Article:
A commercial flight took passengers to Cuba for the first time in decades last Wednesday. These flights are now possible due to President Barack Obama's decision to lift the strict travel restrictions to Cuba.

Voyagers also do not have to obtain permission from the U.S. Government, as was previously required. However, there is a new set of rules that could restrict people from entering the country.

The visit must fall under one of the 12 categories prepared directly by the White House. The reasons for visiting Cuba include family visits, journalistic activities, educational activities, humanitarian projects and support for the Cuban people.

The issue with this set of rules is that it doesn't allow everyone to travel to Cuba.

While the 12 categories would allow Americans to do a lot of good — visiting museums, orphanages and taking on educational endeavors — we in the States have the right to travel to Cuba, even if it's for a leisurely vacation. Allowing travel for all U.S. citizens will increase the interactions with the Cuban community as well as open up the government for new business opportunities, such as tourism.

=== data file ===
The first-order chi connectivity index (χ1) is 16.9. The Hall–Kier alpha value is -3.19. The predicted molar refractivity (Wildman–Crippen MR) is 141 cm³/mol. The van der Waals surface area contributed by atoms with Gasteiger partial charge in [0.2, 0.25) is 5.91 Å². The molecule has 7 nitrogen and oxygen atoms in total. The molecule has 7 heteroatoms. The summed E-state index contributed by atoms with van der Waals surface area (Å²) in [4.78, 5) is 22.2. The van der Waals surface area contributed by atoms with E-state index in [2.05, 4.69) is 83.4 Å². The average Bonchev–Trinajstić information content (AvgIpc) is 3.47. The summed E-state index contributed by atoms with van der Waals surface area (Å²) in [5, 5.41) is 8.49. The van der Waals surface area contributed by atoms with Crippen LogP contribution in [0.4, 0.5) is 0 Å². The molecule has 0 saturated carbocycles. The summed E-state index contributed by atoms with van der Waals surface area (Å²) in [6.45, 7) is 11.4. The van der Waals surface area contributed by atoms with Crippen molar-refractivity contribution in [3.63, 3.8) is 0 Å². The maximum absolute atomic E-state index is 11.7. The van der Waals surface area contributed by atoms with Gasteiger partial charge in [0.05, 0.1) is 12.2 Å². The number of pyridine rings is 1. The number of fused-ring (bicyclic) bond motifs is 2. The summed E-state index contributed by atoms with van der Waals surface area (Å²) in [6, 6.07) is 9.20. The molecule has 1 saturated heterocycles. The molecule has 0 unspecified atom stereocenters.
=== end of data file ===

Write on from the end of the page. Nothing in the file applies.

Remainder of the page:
If Americans choose to bypass the White House system, they could suffer serious consequences. People may take steps as far as obtaining travel without the proper licensing by first traveling to Canada or the Bahamas, which do not require a stamp on passports. Travelers who dare take this route are subject to steep fines if they are caught and may even have trouble re-entering the United States.

Why exert the effort to reprimand travelers? Open access to Cuba would eliminate any illegal ventures, which will ultimately encourage more travel to the island.

The reason the president made this travel possible is to open the Cuban society to more people-to-people interaction. We want to help empower the Cuban population, but only allowing certain "types" of people into their country not only sends a bad message, but also doesn't allow the opportunity for Cubans to fully relate to the American people.


Tiffani Daniel is a contributing writer for the Central Florida Future.

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